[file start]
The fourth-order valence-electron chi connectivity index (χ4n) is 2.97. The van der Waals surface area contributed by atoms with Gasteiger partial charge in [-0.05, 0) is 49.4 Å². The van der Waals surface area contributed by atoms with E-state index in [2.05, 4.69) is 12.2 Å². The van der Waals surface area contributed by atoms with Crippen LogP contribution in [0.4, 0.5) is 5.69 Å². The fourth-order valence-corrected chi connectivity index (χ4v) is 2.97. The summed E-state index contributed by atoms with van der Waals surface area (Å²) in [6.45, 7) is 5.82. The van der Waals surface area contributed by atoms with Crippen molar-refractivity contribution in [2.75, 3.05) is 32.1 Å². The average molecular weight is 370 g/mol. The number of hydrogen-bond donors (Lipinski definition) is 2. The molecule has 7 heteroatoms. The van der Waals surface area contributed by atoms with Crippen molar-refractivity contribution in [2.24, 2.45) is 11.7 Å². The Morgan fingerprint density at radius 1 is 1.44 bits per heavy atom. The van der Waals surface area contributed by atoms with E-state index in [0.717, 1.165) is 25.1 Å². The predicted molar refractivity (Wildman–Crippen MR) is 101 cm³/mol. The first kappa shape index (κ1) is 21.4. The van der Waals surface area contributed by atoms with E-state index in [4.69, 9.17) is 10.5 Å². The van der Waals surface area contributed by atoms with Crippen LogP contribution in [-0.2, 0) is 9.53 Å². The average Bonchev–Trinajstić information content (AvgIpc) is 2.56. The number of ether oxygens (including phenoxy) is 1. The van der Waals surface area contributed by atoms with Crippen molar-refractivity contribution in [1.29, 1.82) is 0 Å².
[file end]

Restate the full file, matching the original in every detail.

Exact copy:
The fourth-order valence-electron chi connectivity index (χ4n) is 2.97. The van der Waals surface area contributed by atoms with Gasteiger partial charge in [-0.05, 0) is 49.4 Å². The van der Waals surface area contributed by atoms with E-state index in [2.05, 4.69) is 12.2 Å². The van der Waals surface area contributed by atoms with Crippen LogP contribution in [0.4, 0.5) is 5.69 Å². The fourth-order valence-corrected chi connectivity index (χ4v) is 2.97. The summed E-state index contributed by atoms with van der Waals surface area (Å²) in [6.45, 7) is 5.82. The van der Waals surface area contributed by atoms with Crippen molar-refractivity contribution in [2.75, 3.05) is 32.1 Å². The average molecular weight is 370 g/mol. The number of hydrogen-bond donors (Lipinski definition) is 2. The molecule has 7 heteroatoms. The van der Waals surface area contributed by atoms with Crippen molar-refractivity contribution in [2.24, 2.45) is 11.7 Å². The Morgan fingerprint density at radius 1 is 1.44 bits per heavy atom. The van der Waals surface area contributed by atoms with E-state index in [0.717, 1.165) is 25.1 Å². The predicted molar refractivity (Wildman–Crippen MR) is 101 cm³/mol. The first kappa shape index (κ1) is 21.4. The van der Waals surface area contributed by atoms with E-state index in [4.69, 9.17) is 10.5 Å². The van der Waals surface area contributed by atoms with Crippen LogP contribution in [-0.2, 0) is 9.53 Å². The average Bonchev–Trinajstić information content (AvgIpc) is 2.56. The number of ether oxygens (including phenoxy) is 1. The van der Waals surface area contributed by atoms with Crippen molar-refractivity contribution in [1.29, 1.82) is 0 Å².